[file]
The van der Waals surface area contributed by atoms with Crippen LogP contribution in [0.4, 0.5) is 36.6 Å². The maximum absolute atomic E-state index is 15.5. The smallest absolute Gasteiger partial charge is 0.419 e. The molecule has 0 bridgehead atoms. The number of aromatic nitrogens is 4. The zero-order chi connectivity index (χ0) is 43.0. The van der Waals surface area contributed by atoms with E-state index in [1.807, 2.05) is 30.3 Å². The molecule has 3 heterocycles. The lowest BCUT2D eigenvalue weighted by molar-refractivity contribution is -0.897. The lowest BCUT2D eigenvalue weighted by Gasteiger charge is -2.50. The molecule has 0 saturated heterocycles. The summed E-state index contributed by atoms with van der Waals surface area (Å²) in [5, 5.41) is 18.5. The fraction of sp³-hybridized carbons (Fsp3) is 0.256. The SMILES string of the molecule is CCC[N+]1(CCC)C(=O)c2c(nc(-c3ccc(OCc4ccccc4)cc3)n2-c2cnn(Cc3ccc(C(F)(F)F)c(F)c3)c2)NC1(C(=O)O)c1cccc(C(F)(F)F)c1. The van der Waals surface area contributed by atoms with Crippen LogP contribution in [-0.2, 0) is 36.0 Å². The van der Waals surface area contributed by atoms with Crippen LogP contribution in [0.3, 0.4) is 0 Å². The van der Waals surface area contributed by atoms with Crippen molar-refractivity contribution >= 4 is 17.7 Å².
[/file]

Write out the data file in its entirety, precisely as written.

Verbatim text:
The van der Waals surface area contributed by atoms with Crippen LogP contribution in [0.4, 0.5) is 36.6 Å². The maximum absolute atomic E-state index is 15.5. The smallest absolute Gasteiger partial charge is 0.419 e. The molecule has 0 bridgehead atoms. The number of aromatic nitrogens is 4. The zero-order chi connectivity index (χ0) is 43.0. The van der Waals surface area contributed by atoms with E-state index in [1.807, 2.05) is 30.3 Å². The molecule has 3 heterocycles. The lowest BCUT2D eigenvalue weighted by molar-refractivity contribution is -0.897. The lowest BCUT2D eigenvalue weighted by Gasteiger charge is -2.50. The molecule has 0 saturated heterocycles. The summed E-state index contributed by atoms with van der Waals surface area (Å²) in [5, 5.41) is 18.5. The fraction of sp³-hybridized carbons (Fsp3) is 0.256. The SMILES string of the molecule is CCC[N+]1(CCC)C(=O)c2c(nc(-c3ccc(OCc4ccccc4)cc3)n2-c2cnn(Cc3ccc(C(F)(F)F)c(F)c3)c2)NC1(C(=O)O)c1cccc(C(F)(F)F)c1. The van der Waals surface area contributed by atoms with Crippen LogP contribution in [-0.2, 0) is 36.0 Å². The van der Waals surface area contributed by atoms with Crippen LogP contribution in [0.3, 0.4) is 0 Å². The van der Waals surface area contributed by atoms with Crippen molar-refractivity contribution >= 4 is 17.7 Å².